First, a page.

ST. PETERSBURG, Fla. — Every four years, Florida gets a score for its infrastructure. The latest report was delayed by the pandemic, but the state held its score.
"Our last report card was in 2016. We were able to maintain our grade of 'C'," Kathleen Ruvarac, the Chair for the State's Assessment from the American Society of Civil Engineers, said.
She helped write the report and says the biggest improvements made were in transportation.
"We have seen additional funding in transportation sectors. Aviation in our major airports have had major upgrades to increase capacity, and not only with gates, but people movers," Ruvarac said.
But there are places where the state struggled. In addition to our levees and dams, schools got a D grade as well.
"Some of the problems with our schools are that they are aging and that the rural communities cannot compete and keep up with the additional capacity," Ruvarac said.
Meanwhile, FDOT continues making changes to Florida roads and bridges, adding to the improvement statewide, making significant increases in funding for the state's roads system. All with the hope the changes will withstand climate change.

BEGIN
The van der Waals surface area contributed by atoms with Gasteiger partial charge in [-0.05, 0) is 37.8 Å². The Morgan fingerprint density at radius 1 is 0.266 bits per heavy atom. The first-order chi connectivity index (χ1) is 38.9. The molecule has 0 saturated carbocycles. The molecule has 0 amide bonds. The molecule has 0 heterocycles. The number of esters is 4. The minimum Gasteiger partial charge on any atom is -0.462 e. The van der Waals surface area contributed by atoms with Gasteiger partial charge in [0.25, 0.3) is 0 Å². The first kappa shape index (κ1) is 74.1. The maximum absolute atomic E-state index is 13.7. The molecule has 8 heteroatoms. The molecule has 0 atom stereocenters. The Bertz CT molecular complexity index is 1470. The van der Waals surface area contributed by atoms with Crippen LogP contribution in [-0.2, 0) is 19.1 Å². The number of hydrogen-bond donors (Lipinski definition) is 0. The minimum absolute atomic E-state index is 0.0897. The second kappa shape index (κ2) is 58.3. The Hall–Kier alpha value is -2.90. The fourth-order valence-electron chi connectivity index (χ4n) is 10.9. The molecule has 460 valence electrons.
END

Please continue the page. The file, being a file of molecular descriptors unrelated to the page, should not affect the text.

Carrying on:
"We have extreme weather events and of course they're unpredictable," Ruvarac said. "Whether or not it's a hurricane or just heavy rainfall, it not only affects our coastlines and erosion and the protection of our infrastructure along our coasts, our, you know, businesses, our hotels, our residences, our roads, but also the drinking water and our sanitary system."
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Ruvac says Governor Ron DeSantis just budgeted an additional $500 million for coastal resilience to help, but the state's funding is only for maintenance and repairs.
"I think that in order to address the additional capacity needs, that we can hope to receive federal funding," Ruvarac said.
The group says money from President Joe Biden's infrastructure bill will help create lasting change.
"Having an additional $14 billion in our state bank would definitely help towards a lot of the problems that we have," Ruvarac said.